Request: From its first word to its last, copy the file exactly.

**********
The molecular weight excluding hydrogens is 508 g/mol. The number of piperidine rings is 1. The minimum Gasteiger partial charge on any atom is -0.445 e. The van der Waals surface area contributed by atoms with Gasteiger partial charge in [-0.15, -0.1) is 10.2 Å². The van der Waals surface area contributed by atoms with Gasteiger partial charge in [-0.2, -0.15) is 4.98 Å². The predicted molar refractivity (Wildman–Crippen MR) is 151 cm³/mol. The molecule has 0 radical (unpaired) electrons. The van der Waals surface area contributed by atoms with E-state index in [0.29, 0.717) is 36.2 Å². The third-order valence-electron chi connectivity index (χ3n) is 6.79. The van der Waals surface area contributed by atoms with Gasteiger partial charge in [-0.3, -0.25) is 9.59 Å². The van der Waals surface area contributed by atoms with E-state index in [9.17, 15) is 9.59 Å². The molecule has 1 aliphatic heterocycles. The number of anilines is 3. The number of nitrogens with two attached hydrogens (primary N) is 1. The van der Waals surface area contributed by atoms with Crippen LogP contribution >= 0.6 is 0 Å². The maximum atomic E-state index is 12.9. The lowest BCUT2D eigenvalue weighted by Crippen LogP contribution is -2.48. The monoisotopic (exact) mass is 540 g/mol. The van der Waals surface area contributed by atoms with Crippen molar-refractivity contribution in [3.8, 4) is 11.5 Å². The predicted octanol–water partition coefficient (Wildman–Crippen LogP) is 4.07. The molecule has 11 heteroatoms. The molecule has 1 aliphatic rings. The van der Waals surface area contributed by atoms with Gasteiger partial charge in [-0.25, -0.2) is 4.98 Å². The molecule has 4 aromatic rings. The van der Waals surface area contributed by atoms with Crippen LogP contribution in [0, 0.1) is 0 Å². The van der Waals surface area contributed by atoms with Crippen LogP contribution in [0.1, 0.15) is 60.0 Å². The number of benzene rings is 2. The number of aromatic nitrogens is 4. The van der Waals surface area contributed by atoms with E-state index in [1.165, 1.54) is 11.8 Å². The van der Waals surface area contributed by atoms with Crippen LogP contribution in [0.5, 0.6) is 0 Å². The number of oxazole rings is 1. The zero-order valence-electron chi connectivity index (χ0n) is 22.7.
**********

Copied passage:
The molecular weight excluding hydrogens is 508 g/mol. The number of piperidine rings is 1. The minimum Gasteiger partial charge on any atom is -0.445 e. The van der Waals surface area contributed by atoms with Gasteiger partial charge in [-0.15, -0.1) is 10.2 Å². The van der Waals surface area contributed by atoms with Gasteiger partial charge in [-0.2, -0.15) is 4.98 Å². The predicted molar refractivity (Wildman–Crippen MR) is 151 cm³/mol. The molecule has 0 radical (unpaired) electrons. The van der Waals surface area contributed by atoms with E-state index in [0.29, 0.717) is 36.2 Å². The third-order valence-electron chi connectivity index (χ3n) is 6.79. The van der Waals surface area contributed by atoms with Gasteiger partial charge in [-0.3, -0.25) is 9.59 Å². The van der Waals surface area contributed by atoms with E-state index in [9.17, 15) is 9.59 Å². The molecule has 1 aliphatic heterocycles. The number of anilines is 3. The number of nitrogens with two attached hydrogens (primary N) is 1. The van der Waals surface area contributed by atoms with Crippen LogP contribution >= 0.6 is 0 Å². The maximum atomic E-state index is 12.9. The lowest BCUT2D eigenvalue weighted by Crippen LogP contribution is -2.48. The monoisotopic (exact) mass is 540 g/mol. The van der Waals surface area contributed by atoms with Crippen molar-refractivity contribution in [3.8, 4) is 11.5 Å². The predicted octanol–water partition coefficient (Wildman–Crippen LogP) is 4.07. The molecule has 11 heteroatoms. The molecule has 1 aliphatic rings. The van der Waals surface area contributed by atoms with Gasteiger partial charge in [-0.25, -0.2) is 4.98 Å². The molecule has 4 aromatic rings. The van der Waals surface area contributed by atoms with Crippen LogP contribution in [0, 0.1) is 0 Å². The van der Waals surface area contributed by atoms with Crippen LogP contribution in [0.1, 0.15) is 60.0 Å². The number of benzene rings is 2. The number of aromatic nitrogens is 4. The van der Waals surface area contributed by atoms with E-state index in [1.165, 1.54) is 11.8 Å². The van der Waals surface area contributed by atoms with Crippen LogP contribution in [0.5, 0.6) is 0 Å². The number of oxazole rings is 1. The zero-order valence-electron chi connectivity index (χ0n) is 22.7.